Former Siena basketball players get world view of coronavirus
Anosike, Moore, Rossiter all overseas when pandemic struck.
They played together on the last Siena men’s basketball team to participate in the NCAA Tournament in 2009-10.
A decade later, O.D. Anosike, Ronald Moore and Ryan Rossiter have shared an entirely different experience — being overseas in the middle of a global pandemic.
Anosike plays professionally in South Korea and Rossiter is on a franchise in Japan. Moore returned from France last weekend, leaving his team earlier than planned because of the coronavirus threat.
“It’s worrisome to be away and now that flights are canceling and airports are closing it’s becoming more difficult to focus on basketball,” said Rossiter, a Staten Island native. “But a lot of other players with families and young children have more to worry about so I’m more concerned with my teammates. I check in with my family daily and everyone at home is doing well and trying to isolate as much as possible.”
Japan’s B.League suspended play in February before briefly resuming with no fans. It halted again after two instances in which players or officials developed fevers. Rossiter and his teammates continue to practice while waiting on a decision to resume the season.
“Japan has not issued any sort of quarantine or self-isolation to the general public, but our trainers and staff try to keep us outside of crowds and restaurants,’’ said Rossiter, Siena’s career rebounding leader with 1,151.
Anosike said he’s actually happy to still be in South Korea, though he plans on coming home in a week or so because his league canceled its season this week.
“Just seeing how the numbers are relatively stable here, compared to the U.S., I’m in no rush to get home,’’ said Anosike, also from Staten Island.
Anosiike has been in South Korea since Feb. 20. He played only one game before the season was suspended and then called off.
Anosike, second only to Rossiter at Siena with 1,076 career rebounds, tested negative for coronavirus after developing a sore throat.
“It’s much different than probably what you guys are experiencing in the U.S.,’’ Anosike said. “There’s very little fear and trepidation and very little hysteria. I think the cultural difference between the U.S. and Korea is mainly the South Koreans listen. You don’t have to tell them something over and over for them to get it. They understood the seriousness of the virus from day one and that’s one of the reasons they’ve been able to get their numbers under control relatively quick.”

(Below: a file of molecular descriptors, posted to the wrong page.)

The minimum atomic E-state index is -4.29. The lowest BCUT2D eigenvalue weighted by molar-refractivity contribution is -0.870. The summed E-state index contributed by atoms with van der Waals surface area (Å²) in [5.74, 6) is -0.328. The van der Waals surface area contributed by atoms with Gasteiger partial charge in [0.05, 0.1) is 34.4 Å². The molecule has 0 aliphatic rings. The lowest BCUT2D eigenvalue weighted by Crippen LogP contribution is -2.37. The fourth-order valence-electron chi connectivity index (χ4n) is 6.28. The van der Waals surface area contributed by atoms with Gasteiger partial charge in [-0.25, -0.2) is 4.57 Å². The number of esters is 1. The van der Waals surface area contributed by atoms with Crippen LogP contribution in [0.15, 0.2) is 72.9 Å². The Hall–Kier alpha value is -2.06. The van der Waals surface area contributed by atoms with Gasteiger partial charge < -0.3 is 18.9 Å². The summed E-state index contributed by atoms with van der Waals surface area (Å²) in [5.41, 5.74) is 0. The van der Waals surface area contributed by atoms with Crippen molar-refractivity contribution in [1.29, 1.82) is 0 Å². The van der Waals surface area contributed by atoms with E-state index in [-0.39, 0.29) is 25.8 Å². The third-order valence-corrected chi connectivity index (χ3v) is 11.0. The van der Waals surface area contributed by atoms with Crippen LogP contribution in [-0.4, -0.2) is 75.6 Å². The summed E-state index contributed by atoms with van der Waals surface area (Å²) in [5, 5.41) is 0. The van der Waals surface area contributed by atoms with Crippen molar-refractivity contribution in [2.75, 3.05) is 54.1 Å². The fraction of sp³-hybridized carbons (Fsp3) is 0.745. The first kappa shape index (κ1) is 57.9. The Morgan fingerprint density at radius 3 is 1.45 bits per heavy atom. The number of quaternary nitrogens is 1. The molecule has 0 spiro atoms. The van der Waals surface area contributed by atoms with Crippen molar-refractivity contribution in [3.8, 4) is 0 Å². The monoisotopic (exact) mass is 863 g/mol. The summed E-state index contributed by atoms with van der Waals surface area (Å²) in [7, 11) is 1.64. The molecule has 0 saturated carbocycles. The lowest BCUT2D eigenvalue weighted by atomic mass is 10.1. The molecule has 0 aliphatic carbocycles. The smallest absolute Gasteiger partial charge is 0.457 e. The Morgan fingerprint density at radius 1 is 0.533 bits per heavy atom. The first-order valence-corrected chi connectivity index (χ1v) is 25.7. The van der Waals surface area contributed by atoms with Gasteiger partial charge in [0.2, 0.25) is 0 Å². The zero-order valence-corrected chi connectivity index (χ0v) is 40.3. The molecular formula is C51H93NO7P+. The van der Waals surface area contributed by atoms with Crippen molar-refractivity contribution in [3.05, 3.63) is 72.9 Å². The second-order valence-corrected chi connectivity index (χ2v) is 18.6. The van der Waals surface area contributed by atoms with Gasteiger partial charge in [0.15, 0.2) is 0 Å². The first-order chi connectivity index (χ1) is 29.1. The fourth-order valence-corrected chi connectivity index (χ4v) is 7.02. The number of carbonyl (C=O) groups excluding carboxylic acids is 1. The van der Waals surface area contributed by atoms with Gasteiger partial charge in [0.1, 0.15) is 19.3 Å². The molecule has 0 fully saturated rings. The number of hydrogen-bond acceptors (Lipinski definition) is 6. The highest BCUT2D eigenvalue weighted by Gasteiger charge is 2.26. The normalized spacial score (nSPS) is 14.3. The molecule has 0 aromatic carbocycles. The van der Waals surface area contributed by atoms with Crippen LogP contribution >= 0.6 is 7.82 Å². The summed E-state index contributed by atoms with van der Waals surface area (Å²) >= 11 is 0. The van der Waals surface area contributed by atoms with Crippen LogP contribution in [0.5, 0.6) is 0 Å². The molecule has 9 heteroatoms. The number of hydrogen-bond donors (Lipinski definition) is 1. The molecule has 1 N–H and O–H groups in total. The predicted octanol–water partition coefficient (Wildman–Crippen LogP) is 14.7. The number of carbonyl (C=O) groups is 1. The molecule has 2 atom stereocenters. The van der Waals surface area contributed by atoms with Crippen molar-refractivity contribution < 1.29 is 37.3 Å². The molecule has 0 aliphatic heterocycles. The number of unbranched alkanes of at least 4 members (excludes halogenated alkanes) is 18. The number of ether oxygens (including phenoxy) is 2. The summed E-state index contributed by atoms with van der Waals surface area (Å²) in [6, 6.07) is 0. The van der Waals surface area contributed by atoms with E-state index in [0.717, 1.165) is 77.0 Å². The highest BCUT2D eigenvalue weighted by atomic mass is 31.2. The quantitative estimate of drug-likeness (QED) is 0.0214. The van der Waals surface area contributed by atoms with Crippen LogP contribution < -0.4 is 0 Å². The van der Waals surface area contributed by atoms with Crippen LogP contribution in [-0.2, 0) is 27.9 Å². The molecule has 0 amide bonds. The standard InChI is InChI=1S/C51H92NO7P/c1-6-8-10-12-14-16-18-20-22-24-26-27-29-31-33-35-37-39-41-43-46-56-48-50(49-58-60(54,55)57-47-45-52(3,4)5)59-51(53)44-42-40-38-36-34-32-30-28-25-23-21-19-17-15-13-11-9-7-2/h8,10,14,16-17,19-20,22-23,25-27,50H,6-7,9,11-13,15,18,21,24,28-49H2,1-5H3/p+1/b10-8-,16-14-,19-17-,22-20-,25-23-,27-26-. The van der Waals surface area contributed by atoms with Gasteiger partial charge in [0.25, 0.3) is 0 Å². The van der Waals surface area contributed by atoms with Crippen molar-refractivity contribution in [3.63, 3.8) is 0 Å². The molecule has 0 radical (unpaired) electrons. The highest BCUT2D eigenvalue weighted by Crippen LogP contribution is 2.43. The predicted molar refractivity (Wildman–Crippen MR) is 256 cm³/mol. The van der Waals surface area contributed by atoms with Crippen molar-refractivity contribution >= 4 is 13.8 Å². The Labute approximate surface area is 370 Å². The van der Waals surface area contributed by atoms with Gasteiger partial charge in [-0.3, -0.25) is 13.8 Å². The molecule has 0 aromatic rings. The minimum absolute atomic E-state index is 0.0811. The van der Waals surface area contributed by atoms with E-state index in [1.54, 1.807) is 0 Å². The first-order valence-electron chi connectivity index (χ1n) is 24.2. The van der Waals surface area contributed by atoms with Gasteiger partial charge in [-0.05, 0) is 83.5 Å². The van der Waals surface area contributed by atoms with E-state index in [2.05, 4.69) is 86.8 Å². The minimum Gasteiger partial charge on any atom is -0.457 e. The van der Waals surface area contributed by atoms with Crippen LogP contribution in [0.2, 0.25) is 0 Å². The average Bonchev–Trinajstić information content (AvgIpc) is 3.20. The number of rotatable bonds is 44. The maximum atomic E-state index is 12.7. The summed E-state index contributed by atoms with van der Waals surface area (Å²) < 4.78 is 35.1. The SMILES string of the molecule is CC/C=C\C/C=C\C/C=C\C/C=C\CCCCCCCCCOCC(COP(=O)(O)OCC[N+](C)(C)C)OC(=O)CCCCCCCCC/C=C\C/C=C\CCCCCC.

Moore was in agreement, taking to his Facebook page to chastise Americans who are still gathering in public places against the advice of the authorities.
But he was still eager to get back to the United States with his wife and son after the U.S. State Department urged Americans to avoid all international travel.
He left his team in the city of Pau, located in the south of France on the northern edge of the Pyrenees. The country is on lockdown and Moore said he needed a document to venture outside of his house, and then only for essentials such as heading to work, buying food or seeking medical care.
“It was a pretty strange time, really, seeing some of these people in the airport, everybody with masks on,’’ Moore said. “People keeping their distance and people that were actually crying.”
His thoughts were also with Italy, the country where he played for five seasons before moving to France. Italy has been hit especially hard by COVID-19 with 6,820 deaths through Tuesday, according to the World Health Organization.
Former Siena guard Kenny Hasbrouck, a Moore teammate from 2006 to 2009, is playing in Italy for Tezenis Scaligera Verona.
“It’s crazy how this thing is peaking so fast and how it’s affecting so many lives,’’ Moore said. “I couldn’t imagine being there (in Italy) in that situation.”
Moore is back with his family in his hometown of Conshohocken, Pa., Siena’s career assist leader (823) is doing work around the house and trying to stay in shape without being able to go to the gym. There are no NCAA Tournament games for him to watch. Moore’s signature moments at Siena were a pair of 3-pointers he made to help beat Ohio State in double overtime in the 2009 NCAA Tournament.
His alma mater was the MAAC favorite to return to this year’s NCAA Tournament before everything was called off.
“I definitely feel devastated for those players, not only seniors, from the high-school level to the college level, not being able to experience March Madness,’’ he said. “The one moment of my career that stands out happened in March Madness and any player able to experience something like that is getting robbed of that experience.”